Teaching and Understanding of Science
Learning outcomes of the course unit
The main objective of the course is to be supportive and contribute to teaching and training for students who wish to complete their responsibilities towards the teaching and communication of science. The course is also designed for those who, despite having a basic scientific training, wants to become familiar with the communication of knowledge and for those who, despite having a liberal arts education, or historical, want to extend their skills in science.
The course aims to provide practical experience in communicating scientific material to different audiences through different channels of communication: the written and oral presentation interactive. The student is led to acquire specific skills with educational tools to effectively communicate science themes.
Course contents summary
The language of science
The texts of science
The science and its communication
The scientific exhibitions
The sites of scientific
The lessons deal with the different methods of disclosure and exposure of Science. The first part focuses on a brief history of how it has changed over the centuries, the concept of the museum, started as a small private study in the home of noble scholars, and how they evolved spaces, display techniques and especially the purposes and the type of audience. Today the exhibition of scientific topics, supported by specialized websites, databases, festivals and other educational activities of various kinds, is entrusted mainly to the Museum of Science, to show the historical collections (ancient instruments, stuffed animals, minerals, etc.), and the Centers for Science, to explain in a simple and immediate scientific principles through the interactive devices, called "exhibits".
These two categories are analyzed from the point of view of the institution, the architecture and the public. The public is in fact the single biggest new star of Museums: want to learn, have fun, be stimulated, intrigued, and sometimes put to the test. So a key component not only of the Centers for Science but also new museums is the interactivity, which is the preparation of an exhibition in which the visitor is not a passive observer but an active discoverer, which operates the devices present aa an internal path, "interrogates" the multimedia stations on the contents that most interest him, explores some issues and sometimes choose freely the way forward.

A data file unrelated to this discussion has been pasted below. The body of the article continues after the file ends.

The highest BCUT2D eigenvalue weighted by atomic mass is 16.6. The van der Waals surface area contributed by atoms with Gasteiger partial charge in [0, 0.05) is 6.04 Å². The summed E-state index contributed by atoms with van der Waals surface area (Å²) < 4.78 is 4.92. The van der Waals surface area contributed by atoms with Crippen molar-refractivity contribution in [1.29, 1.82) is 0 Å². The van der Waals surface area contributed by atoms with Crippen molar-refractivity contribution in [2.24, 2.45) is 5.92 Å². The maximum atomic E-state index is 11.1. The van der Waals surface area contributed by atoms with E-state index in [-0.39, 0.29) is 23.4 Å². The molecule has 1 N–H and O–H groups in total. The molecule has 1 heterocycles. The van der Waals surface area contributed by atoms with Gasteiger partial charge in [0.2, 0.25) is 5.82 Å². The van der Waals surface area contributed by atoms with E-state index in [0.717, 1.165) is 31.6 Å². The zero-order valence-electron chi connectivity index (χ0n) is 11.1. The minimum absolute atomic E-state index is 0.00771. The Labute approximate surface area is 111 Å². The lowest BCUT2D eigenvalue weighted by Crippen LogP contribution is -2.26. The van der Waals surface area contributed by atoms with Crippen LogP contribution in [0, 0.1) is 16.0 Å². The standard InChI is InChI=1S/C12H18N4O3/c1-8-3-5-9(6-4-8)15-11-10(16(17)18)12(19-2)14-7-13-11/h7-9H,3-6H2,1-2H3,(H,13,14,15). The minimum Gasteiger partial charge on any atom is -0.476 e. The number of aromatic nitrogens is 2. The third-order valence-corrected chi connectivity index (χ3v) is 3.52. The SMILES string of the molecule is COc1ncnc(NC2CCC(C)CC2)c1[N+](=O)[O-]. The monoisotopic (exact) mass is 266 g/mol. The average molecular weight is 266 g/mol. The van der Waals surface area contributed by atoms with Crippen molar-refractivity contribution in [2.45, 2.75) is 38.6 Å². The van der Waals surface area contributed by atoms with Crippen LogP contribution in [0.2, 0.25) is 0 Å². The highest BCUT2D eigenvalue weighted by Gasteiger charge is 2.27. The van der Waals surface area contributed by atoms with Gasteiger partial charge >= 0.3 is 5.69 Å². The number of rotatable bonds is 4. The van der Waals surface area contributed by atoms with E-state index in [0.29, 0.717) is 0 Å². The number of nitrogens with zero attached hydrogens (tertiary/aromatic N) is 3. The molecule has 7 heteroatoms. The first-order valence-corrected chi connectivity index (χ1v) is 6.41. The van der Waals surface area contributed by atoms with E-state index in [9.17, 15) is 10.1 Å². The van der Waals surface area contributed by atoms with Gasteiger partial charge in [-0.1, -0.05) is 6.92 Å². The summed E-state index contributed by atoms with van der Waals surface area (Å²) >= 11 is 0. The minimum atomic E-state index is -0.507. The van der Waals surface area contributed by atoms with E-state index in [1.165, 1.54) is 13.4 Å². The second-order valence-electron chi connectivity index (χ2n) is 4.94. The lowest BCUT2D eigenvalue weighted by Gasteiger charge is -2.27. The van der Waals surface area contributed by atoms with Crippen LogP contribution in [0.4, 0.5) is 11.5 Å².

Through numerous examples you want to provide an overview as comprehensive as possible of the various display techniques and above all the potential contained within a large container which can be the Museum of Science to the collections or the Center for Science for educational experiments.
The modern interactive science museums while not expressly designed for an audience of children offer even to the smallest experiential occasions of great importance and often include internally spaces expressely dedicated to children. Some exhibits, in particular, constitute a "classic" for science centers and are hosted also in school facilities or playgrounds These exhibits are examined and their differences are analyzed in different science centers located in different parts of the world. But what it means to do science with the children and with the children? We must first determine which is the idea that the adult has of the child and of the science. In our case we believe that the child is a competent person in a position, since the years of kindergarten, to make scientific investigations and formulate theories.
Several studies attest to how girls and boys already very small are able to analyze the world around them with the scientific method. Looking at the world around them pose fundamental questions and try to find an answer. Their brain does not have rigid barriers between the disciplines for which the philosophy intersects strongly with the scientific and imagination with the development of the theory.
Our idea about science is thus to intersect with our idea of the child. If science is a discipline with multiple and articulated connections with other tools at our disposal to deal with the world and if the child is a competent person whom should simply be offered opportunities for interaction with the surrounding world, the encounter between science and children can only be fruitful, peaceful, harmonious, full of discoveries and important moments. In this context, the making of the child is often a making of science.